For Father’s Day, I’m so honored to feature the writing of a Dad blogger whom I’ve admired for many years: Steven Friedman.
Thank you for welcoming Steven, a Bay Area writer and author who lost his wife last summer to breast cancer. Be sure to check out his blog about parenting his two kids solo.
Last summer, I watched my wife’s chest rise and fall, rise and fall, in the hospital bed we had on loan in our living room. Thirty minutes before midnight, I climbed onto her bed and wedged myself next to her. She was warm.
Verna Wefald, my wife of 19 years and the mother of our two children, had been battling breast cancer for five years.
I clasped my hand into hers and told her how much I love her, will always love her. I told her that I will send all our love with her on her journey, and be enveloped by her love after she is gone.
“Verna, when you are ready to go,” I said, “and join your mother in heaven, you should go. She is waiting for you.”
I fell asleep for ten minutes with our apricot-colored miniature poodle, Gigi, atop my stomach. Gigi jumped off me suddenly, waking me up. I stroked Verna’s hair and lightly touched her face.
It was close to midnight, so I went to the kitchen to prepare her medications for the night, while the caregiver, Faye, sat by her side. As I loaded liquid morphine, methadone, or Ativan into various syringes, Faye said urgently, “Steve.”
I bolted into the living room. “You didn’t have to run,” said Faye. Verna’s chest still heaved but the gaps between each breath were lengthening. She was very pale. I knelt down beside her and knew she was about to die.
“Faye, please go upstairs to the bedroom on the right, and wake up her brother,” I said.
Verna’s brother, Jim, and his wife, Liz, padded downstairs. Moments later, just after midnight on August 30, my wife exhaled for the last time. She was gone. I buried my head in her left arm and cried.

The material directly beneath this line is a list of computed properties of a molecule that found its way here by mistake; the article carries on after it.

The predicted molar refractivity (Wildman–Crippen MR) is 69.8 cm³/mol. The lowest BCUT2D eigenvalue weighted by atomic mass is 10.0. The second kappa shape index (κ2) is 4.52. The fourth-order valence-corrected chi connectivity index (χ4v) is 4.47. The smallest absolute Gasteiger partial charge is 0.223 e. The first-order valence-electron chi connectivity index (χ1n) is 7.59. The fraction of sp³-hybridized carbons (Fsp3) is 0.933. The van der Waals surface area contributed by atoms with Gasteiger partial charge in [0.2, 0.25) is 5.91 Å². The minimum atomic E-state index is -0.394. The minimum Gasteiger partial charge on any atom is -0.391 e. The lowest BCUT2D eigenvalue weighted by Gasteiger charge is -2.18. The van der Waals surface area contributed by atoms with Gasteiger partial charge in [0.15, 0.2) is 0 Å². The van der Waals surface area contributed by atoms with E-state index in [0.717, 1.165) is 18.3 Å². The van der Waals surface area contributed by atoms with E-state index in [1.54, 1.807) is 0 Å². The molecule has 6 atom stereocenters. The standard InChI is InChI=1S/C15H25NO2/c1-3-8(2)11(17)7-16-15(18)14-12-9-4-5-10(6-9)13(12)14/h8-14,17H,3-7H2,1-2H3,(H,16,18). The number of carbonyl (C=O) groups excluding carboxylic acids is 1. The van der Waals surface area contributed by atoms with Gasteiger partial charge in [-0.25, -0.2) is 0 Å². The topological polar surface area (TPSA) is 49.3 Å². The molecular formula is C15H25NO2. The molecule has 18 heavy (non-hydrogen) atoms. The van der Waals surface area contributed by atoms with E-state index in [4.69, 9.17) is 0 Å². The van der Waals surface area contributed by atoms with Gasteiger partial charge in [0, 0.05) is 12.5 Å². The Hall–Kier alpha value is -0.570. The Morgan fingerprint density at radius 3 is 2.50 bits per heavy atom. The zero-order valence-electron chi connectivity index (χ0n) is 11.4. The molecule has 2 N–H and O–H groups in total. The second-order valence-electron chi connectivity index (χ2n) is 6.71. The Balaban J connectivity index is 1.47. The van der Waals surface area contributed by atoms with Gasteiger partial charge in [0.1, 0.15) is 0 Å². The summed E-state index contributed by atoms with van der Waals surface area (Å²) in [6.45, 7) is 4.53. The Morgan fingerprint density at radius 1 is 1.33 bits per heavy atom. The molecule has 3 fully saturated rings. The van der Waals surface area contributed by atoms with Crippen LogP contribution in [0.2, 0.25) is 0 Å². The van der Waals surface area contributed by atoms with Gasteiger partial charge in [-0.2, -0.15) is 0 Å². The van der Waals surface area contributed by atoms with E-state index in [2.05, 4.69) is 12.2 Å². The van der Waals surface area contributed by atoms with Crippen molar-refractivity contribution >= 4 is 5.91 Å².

I finally went to bed at 4 a.m.. Our five-year old daughter, Maya, woke me three hours later, rustling in bed next to me.
“Maya,” I started, “Mommy is now a star in heaven. She is with Grandma Chela.”
“No,” she said, “You’re joking.”
“No, she died,” I said. “But she’s a star in heaven and will always be in our hearts.”
Verna and I had always told the kids that when people die they become stars in heaven – as we did when my grandmother and mother-in-law died.
That’s when Maya said: “I’m going to check downstairs.”
But the hospital bed had already been stripped clean of its sheets and air mattress.
Maya came back moments later. “Oh, I am sad,” she said. “Mommy died.”
Then she climbed back into bed and said, “Poor Daddy, I will take care of you.”
Later in the day, I drove to pick up our, son, Miguel, 13. (He’d told me that he didn’t want to be home when his mother died, so he’d been staying with his best friend’s family.) I was waiting for him on the sidewalk near his middle school as he strolled up eating a Ben and Jerry’s bar. I put my arm around him.
“Hey, Miguel,” I said, my voice wavering, tears clouding my eyes, “Mommy died early this morning, just after midnight. I think she was peaceful. She just stopped breathing.”
“You were there?”
“Yes,” I answered.
He looked sad, but revealed no other emotion.
After dinner that evening, Maya and I went outside.
“Tell me which star is Mommy,” I said.
Maya pointed to a very bright one that was twinkling right above our home. “That’s Mommy,” I said. “And look how she’s smiling down on us.”
“We can go out every night and look at Mommy,” Maya said.
I gazed at the shining star and said, “I love you, Verna.”
“I love you, Mommy,” Maya said.
Steve, Verna, Miguel, and Maya during their last vacation together:
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